After the age of 50, we gradually begin to lose muscle mass – a process known as sarcopenia. Since muscle makes up to 60% of body mass, it’s easy to see how this process can contribute to a number of health issues, like fatigue and loss of strength and stamina which in turn can impair balance and increase the risk of falls. Two of the main causes of sarcopenia include nutritional deficiencies and a decline in activity.
People tend to move less as they age, which means their muscle mass naturally begins to decrease and they burn fewer calories. This often contributes to a reduced appetite, which in turn can lead to lower energy and less exercise.
Appetite is also influenced by hormonal changes. People in the 75+ age group, in particular, are less likely to respond to hormones like cholecystokinin and ghrelin which are appetite regulators.
Unfortunately, changes in appetite can lead to nutrient deficiencies. And a nutrient-rich diet is one of the best ways to stay healthy as you grow older. If you’re aged 65+, or you’re caring for someone in this age bracket, you may have noticed a change in appetite. This can make it challenging to get all the nutrients needed each day. Luckily, we have a few senior nutrition tips that can help:
Focus on protein
After we hit 30, we lose between 3 and 8% of our muscle mass each decade. This loss contributes to decreased muscle strength, which increases the risk of balance problems and falls. This is why it’s crucial to make sure you’re getting enough protein in your diet. One study found that elderly people who ate the least amount of protein daily lost 40% more muscle compared to the people who ate the most.
A diet rich in protein, combined with resistance exercise is one of the most effective ways to fight sarcopenia. New research has suggested that seniors should eat approximately 1g of protein per kg. So for someone weighing 70kg, a range of 60-70 grams of protein per day is ideal.
Consider nutrition density
One of the biggest challenges of elderly nutrition? Getting all the nutrients needed in the same or fewer calories.
Since there is less room for ‘wasted’ calories, consider foods that give the biggest bang for your nutrient buck. These include foods that are high in vitamin D and calcium for bone health, like milk and dairy products, canned fish, dark green vegetables, and fortified cereals.
B12 is also important, and you’ll find this in seafood, lean meat, and some cereals.
Many seniors are at risk of high blood pressure, and increased potassium and reduced sodium can help. Potassium can be found in beans, vegetables, and fruits, while you can increase flavour in your foods with spices and herbs (and skip the salt).
Stock up on fats
Trans fats and saturated fats can increase blood pressure, cholesterol, and your risk or heart disease. However healthy fats from nuts, seeds, vegetable oils, fatty fish, and avocado are super important. That’s because your body can’t create these essential fatty acids and your cells and organs need them to function efficiently.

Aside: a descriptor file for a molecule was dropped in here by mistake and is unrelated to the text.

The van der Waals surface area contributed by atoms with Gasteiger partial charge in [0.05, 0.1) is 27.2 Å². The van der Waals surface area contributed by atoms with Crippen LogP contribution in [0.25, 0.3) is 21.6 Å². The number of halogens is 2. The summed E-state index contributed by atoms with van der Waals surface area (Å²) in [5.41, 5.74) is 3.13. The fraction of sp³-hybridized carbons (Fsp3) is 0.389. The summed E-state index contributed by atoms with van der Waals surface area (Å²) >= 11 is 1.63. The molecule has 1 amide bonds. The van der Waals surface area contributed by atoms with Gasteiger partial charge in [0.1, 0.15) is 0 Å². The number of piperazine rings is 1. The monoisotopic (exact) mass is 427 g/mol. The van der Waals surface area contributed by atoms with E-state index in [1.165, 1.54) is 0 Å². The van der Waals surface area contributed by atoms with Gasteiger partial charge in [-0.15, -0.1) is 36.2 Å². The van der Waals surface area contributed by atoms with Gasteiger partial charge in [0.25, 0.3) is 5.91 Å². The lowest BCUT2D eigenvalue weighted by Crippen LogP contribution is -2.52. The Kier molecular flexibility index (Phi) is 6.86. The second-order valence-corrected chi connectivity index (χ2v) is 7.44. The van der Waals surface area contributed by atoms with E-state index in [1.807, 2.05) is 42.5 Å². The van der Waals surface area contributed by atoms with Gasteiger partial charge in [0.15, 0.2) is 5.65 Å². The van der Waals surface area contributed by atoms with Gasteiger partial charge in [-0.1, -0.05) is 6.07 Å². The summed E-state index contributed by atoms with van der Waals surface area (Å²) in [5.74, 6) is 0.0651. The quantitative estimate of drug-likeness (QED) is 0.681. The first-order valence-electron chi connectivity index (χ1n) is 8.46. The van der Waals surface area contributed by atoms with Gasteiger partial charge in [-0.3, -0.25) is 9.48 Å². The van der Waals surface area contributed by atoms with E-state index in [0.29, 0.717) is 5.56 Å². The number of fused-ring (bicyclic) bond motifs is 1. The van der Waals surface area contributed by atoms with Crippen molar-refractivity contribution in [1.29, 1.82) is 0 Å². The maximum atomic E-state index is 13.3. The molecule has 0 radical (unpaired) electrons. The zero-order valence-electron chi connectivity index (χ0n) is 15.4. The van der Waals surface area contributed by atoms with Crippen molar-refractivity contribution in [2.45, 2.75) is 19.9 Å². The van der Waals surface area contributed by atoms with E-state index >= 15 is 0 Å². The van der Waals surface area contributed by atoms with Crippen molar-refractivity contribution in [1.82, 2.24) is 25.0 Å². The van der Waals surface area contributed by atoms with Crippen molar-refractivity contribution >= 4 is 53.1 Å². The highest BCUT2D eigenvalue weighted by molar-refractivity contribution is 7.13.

Eat plenty of fibre
Constipation is common for seniors, often due to a lower fluid intake, decreased appetite, and less activity. You can stay regular by incorporating plenty of fibre in your diet. You’ll find fibre in fruit, vegetables, whole grains, and beans. Fibre also helps prevent diabetes and it’s great for your heart.
How to prepare nutrient-rich meals
It’s easier than you might think to follow the above tips and create healthy, nutritious meals. Here are some great options:
Smoothies are an excellent breakfast option but you can also make them any time of the day. Simply throw some of the below foods in a blender and you’ll have a healthy meal that’s easy to eat even when you don’t feel hungry:
- Frozen fruit (berries, mango, and other fruit can be found in the frozen section of the supermarket)
- Nut butter
- Green vegetables like spinach (you won’t taste them)
- Flax meal
- Coconut water
Smoothies are great nutritional drinks for elderly people since you can play with many different ingredients until you find a few combinations you love. You can also pre-assemble the ingredients you need and keep them in the freezer so all you need to do is blend them together.
Sandwiches can be eaten for lunch or dinner, and they’re easy to throw together. Grab some chicken or turkey from the deli and add lettuce, avocado, tomato, cheese, and wholegrain bread for an easy, nutritious meal.
Soups are particularly great in winter, and you can make a large batch and freeze individual portions to eat later. These can often be made in a slow cooker so they’re cooking while you get on with your day.
Soups are also a good option for seniors who have difficulty swallowing and chewing. Use a low-sodium stock and incorporate plenty of fresh herbs and spices to add a flavour kick.
Nutrition for older adults is critical for an excellent quality of life. By following the above tips, you’ll boost your immune system, reduce your risk of heart disease, and fight sarcopenia.
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